The first several times I went there with my two young sons was a couple winters ago. We’d be up early, as is our collective family habit for now, and so we’d often have the outdoor rides at the arcade to ourselves.
The joy for those modestly sized machines is capped at 10 years of age. I’m decades of years and dozens of pounds beyond acceptable to take a motorcycle ride with “Tom & Jerry,” or blast off in a rocket ship, ride a fire engine, or take a whirl on a mini Ferris wheel.
Being at the arcade so early in the mornings, and during off-season, we’d live in Manitou for at least 18 months before we passed through the doors during open hours. Rooms and rooms of games — pin balls, shooters (rifles, handguns and basketballs), video games, toy-dropping metal claws, skee ball, and on and on — fill the spaces with pastimes of the history and the now.
And the serious in me gave way to the revived kid in me. I love the Manitou Springs Penny Arcade and its ability to get money-conscious me to let go of nickels, dimes and quarters in exchange for nothing more than frivolous pastime. A simple, inexpensive thing but a trick nonetheless.
Old-school skee ball, with wooden balls. Air-powered ball-launching games to knock down stuffed, stringy-haired clown heads. And the oldest of games I’ve ever seen.
Penny Arcade | Chicago Coin’s Basketball Champ
I’ve especially taken to a 5-cent game from 1947: Chicago Coin’s Basketball Champ.
It’s wood case has two metal cigarette holders affixed to either side of the metal handle used for underhand basketball shots flipped from the freethrow line.
The game slightly predates the 1954 setting of the famed movie “Hoosiers,” but the details of the arcade game call that slice in time to memory all the same … Muted uniform colors, narrow lane with bulbous key, Daisy Duke shorts decades before Daisy Dukes were a thing, the worn wooden floor boards, and that underhand technique.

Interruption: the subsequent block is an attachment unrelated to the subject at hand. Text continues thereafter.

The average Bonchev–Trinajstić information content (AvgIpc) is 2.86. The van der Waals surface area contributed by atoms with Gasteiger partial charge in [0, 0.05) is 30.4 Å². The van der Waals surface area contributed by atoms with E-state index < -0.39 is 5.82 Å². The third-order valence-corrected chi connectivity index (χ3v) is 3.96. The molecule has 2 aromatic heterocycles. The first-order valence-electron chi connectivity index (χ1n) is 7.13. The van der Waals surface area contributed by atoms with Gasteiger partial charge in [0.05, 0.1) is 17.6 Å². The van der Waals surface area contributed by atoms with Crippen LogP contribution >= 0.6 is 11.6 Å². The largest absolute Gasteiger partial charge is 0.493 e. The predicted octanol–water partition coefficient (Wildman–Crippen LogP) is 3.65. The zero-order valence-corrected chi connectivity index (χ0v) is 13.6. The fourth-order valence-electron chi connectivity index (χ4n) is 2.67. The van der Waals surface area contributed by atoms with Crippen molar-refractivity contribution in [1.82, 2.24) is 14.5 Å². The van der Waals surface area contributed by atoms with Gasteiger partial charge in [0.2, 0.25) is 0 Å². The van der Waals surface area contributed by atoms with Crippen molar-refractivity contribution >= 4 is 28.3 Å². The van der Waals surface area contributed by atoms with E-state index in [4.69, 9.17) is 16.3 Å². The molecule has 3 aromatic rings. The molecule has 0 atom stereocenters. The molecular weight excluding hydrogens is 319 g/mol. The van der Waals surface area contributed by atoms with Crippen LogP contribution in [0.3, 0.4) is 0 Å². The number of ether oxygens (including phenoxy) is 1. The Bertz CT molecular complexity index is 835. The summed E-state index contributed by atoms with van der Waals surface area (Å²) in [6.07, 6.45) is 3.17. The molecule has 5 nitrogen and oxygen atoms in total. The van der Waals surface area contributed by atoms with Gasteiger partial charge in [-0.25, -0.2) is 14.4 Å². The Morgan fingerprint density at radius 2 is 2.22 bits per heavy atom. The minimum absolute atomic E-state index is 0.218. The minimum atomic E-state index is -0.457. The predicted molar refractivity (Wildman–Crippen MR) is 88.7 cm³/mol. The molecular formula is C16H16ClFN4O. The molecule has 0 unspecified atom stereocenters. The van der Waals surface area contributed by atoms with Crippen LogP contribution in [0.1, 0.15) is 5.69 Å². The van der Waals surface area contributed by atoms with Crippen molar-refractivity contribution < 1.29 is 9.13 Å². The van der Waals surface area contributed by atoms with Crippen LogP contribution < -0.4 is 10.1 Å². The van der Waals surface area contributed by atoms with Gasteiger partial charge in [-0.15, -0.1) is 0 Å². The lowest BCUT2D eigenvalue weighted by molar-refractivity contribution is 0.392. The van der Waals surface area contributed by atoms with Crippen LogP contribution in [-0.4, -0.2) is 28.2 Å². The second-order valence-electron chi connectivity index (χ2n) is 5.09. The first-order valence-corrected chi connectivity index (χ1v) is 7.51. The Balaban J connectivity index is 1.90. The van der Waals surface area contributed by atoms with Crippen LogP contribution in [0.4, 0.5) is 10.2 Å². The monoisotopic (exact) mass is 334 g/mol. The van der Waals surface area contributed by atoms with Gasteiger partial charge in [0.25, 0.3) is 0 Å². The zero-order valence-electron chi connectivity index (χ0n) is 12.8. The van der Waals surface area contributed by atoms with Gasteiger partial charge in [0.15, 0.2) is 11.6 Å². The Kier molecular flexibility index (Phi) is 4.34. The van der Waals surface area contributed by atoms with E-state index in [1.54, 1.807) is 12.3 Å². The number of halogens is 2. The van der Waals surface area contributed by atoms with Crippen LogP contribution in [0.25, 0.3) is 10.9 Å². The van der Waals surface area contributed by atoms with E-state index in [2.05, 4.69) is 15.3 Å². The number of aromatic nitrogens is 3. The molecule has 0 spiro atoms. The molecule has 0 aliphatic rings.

A defender slides back and forth across the lane, arms raised stiffly and moving slightly forward and backward. When I’m not paying attention, he manages to block a shot. Success in this game is all about timing.
Let the defender slide just out of the way of the trajectory from the shooter’s waist to the basket, with its hazy plastic cone painted with white netting. But don’t wait too long. The shooter gets 15 basketballs, fed into his hands on a timer. The game doesn’t care if you failed to empty those hands from the previous load.
To shoot, squeeze the silver handle with force. A child’s grip isn’t enough, and all too often my own urgent force leaves the ball a shade short, clanging bricks off the front of the rim.
When the motion is right, the ball arcs on a line that slants so-slightly to the right. As it drops into the cylinder, it swirls counterclockwise down the hard net, popping a light bell-dinging sound into my ears.
With each make the next number in sequence lights up on the scoreboard above the glass-encased court. Light up the six and another box on the scoreboard will darken the yellow “Rookie” box and lighten the red “All-Star.”
I find a rhythm, pretending I’m sharpshooter Jimmy Chitwood in Hoosiers. The noiseless crowd painted in the balconies behind the basket doesn’t change reaction no matter how dazzling and dinging my displays of skill.
But the chaotic sounds of the arcade around me pump energy into the flow.
Billy Idol’s “Mony Mony” plays overhead while a game two spots down periodically calls out Ozzy Osbourne’s cackling intro to “Crazy Train.”
Childhood revisited, if a mix of childhoods and even mid-century ones I am too young to have known. I love the Manitou Springs Penny Arcade, where again I get to be a Basketball Champ, nickel by nickel.